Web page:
How to offset your greenhouse emissions

Travel produces greenhouse gases. The good news is that there are ways to quickly and simply offset the emissions from a trip and help mammals in the process.

Many mammalwatchers travel a lot, flying large distances and creating a sizeable carbon footprint. While travelling less or using less polluting forms of transport would be optimal, mammalwatchers should regardless be looking for ways of reducing their impact on their environment.

Carbon offsetting is one way to reduce that impact. The principle is simple: carbon dioxide has the same impact on the climate no matter where and how it is emitted and so if a tonne of carbon dioxide can be absorbed from the atmosphere in one part of the world it should cancel out a tonne of the gas released somewhere else. Trees, of course, absorb carbon dioxide from the air as they grow, and so forests are important biggest carbon sinks. So, in theory, individuals can cancel out the impact of their emissions by investing in projects that preserve forests or plant trees, thereby reducing atmospheric CO2.The REDD+ (Reducing Emissions from Deforestation and Degradation) scheme aims to provide communities or governments that own forests with an alternative to logging, by allowing them to raise funds by keeping forests intact. The scheme sets out a system of rules to calculate the value of carbon in the trees and how carbon credits can be issued if the area is not deforested.

We encourage all mammalwatchers taking a trip to consider offsetting their carbon. There are two steps to this process, both of which – in theory – are simple. First, calculate how many tonnes of CO2 your trip generated and the dollar value to offset that amount of carbon. Second, buy the dollar equivalent amount of carbon credits (in tonnes of CO2) to offset those emissions from a reputable carbon conservation project.

Simple in theory. But in practice there are numerous different emissions calculators that pump out wildly different figures for any one flight. They also have different systems of calculating how much you should pay to offset those emissions. And then there are a lot of projects that you can donate to, ranging from tree planting, to building wind turbines, to capturing methane.

Here we aim to guide you in how to calculate the offset for a trip and suggest where to support when you purchase your offsets.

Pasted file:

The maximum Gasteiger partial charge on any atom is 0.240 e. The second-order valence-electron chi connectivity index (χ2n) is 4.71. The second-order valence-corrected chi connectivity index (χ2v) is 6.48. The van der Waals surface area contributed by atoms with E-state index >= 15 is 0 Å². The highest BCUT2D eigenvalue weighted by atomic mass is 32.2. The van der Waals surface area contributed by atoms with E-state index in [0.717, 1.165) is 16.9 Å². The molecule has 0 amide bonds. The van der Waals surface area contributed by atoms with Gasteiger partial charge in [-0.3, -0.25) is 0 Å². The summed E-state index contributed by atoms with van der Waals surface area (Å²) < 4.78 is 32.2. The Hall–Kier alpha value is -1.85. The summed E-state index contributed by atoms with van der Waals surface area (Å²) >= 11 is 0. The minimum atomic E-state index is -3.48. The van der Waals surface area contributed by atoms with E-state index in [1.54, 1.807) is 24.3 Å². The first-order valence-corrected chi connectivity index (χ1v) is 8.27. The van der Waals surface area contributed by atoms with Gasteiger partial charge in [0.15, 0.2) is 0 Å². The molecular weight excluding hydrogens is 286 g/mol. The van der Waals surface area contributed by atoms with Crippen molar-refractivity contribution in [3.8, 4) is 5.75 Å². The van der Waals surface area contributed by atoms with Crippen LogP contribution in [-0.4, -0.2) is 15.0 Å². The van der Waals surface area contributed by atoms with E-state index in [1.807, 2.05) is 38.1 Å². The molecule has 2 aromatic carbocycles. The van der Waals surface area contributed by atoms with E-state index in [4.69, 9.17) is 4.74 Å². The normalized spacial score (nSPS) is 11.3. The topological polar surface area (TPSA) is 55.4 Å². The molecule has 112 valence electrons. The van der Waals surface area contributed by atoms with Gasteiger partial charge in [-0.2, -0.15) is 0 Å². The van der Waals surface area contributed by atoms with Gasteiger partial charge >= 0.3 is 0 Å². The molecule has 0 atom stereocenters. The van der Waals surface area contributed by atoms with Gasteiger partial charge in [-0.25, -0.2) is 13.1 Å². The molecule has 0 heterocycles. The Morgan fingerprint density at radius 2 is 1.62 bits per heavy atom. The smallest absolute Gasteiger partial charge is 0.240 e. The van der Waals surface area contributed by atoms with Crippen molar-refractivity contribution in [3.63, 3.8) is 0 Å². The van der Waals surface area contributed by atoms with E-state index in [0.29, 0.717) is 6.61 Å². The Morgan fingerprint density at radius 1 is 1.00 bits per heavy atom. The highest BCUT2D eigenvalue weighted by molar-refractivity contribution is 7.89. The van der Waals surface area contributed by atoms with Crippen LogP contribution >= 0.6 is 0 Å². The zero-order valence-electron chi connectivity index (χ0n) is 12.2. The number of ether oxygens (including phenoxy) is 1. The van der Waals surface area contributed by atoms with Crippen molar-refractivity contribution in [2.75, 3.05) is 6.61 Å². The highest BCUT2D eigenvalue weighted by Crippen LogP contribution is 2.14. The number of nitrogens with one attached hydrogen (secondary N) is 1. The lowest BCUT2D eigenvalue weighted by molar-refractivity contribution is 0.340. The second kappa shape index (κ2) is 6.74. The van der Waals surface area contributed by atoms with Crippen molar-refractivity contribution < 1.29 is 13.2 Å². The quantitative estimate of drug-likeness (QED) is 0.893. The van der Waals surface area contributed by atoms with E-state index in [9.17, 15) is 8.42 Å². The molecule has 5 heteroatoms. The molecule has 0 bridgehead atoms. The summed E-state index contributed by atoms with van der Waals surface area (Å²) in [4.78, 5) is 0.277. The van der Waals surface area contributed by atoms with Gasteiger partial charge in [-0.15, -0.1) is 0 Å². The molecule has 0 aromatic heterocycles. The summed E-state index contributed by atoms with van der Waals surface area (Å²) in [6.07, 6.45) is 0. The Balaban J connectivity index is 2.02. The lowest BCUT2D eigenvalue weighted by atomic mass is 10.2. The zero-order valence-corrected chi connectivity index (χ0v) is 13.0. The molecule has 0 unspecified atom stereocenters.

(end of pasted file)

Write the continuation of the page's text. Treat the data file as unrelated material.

Calculating your emissions

There are many different sites which can help you calculate the emissions from your flight that vary in ease of use and in the amount of information they will capture. Atmosfair, which is based in Denmark, allows you to plug in many different variables about your flight including the type of seat and which plane you are flying on to get a good idea of just how much carbon you will be producing. It also has a reputation for accuracy.

The cost of offsetting a plane ticket might be less than you think, even if the amount of CO2 you generated might be higher. For instance, in January 2023 if you flew New York to London return, in economy class, you generated about 2.7 tonnes of carbon dioxide. This is more than five times what the average Ethiopian generates in an entire year! But you can offset this for just 63 euros.

If you happen to be flying to East Africa from the US or Europe, you can use a cheat-sheet produced by one of the organisations that mammalwatching supports in Tanzania to give a rough estimate of how many tonnes of CO2 one person will produce and the offset dollar amount.

Europe to East Africa                   2.5 tonnes @ US$15 = US$38

South Africa to East Africa         1 tonne @ US$15 = US$15

East USA to East Africa               3 tonnes @ US$15 = US$45

West USA to East Africa              3.5 tonnes @ US$15 = US$53

This is still far from an exact science and opinions vary on how much we really ought to be contributing to oiffset a flight. So if you can afford it please consider buying extra credits each time you travel.

Does this all sound too complicated?

Please don’t let uncertainty over your precise emissions get in the way of offsetting at least some of the damage your plane ride caused. If this all sounds too complicated that why not, for instance, simply donate 5-10% of the cost of your plane ticket to a carbon offset scheme. That might absorb a little more or a little less carbon than you produced, but it has to be better than doing nothing. And not only are you helping the planet’s climate, you will be helping whole ecosystems to survive.

Buying Carbon Credits

So now you’ve calculated how much money you should donate to offset your carbon, what projects should you support? There are lots of choices. And some initiatives are more effective (and reputable) than others.

Here are a handful of projects that members of the mammalwatching community endorse for the work they are doing. They mostly involve protecting important wildlife habitat in areas with interesting mammal species.`

Gola Rainforest in Sierra Leone: helping protect Pygmy Hippos, Chimps and Jentink’s Duikers.

Carbon Tanzania: protecting wildlife dispersal areas in northern Tanzania including the Makame Wildlife Management Area and the Yaeda Valley.

Also See

Andrew Balmford’s post from 2017: Offset your emissions from mammalwatching by saving Pygmy Hippos.

Jon Hall’s post from 2017: I just offset (some of my) greenhouse emissions.

See also


The enormously rich diversity of primates makes Madagascar one of the planet’s four major primate regions.

Central & South America

Central and South America – or the Neotropics – are home to well over 200 species and subspecies of primates.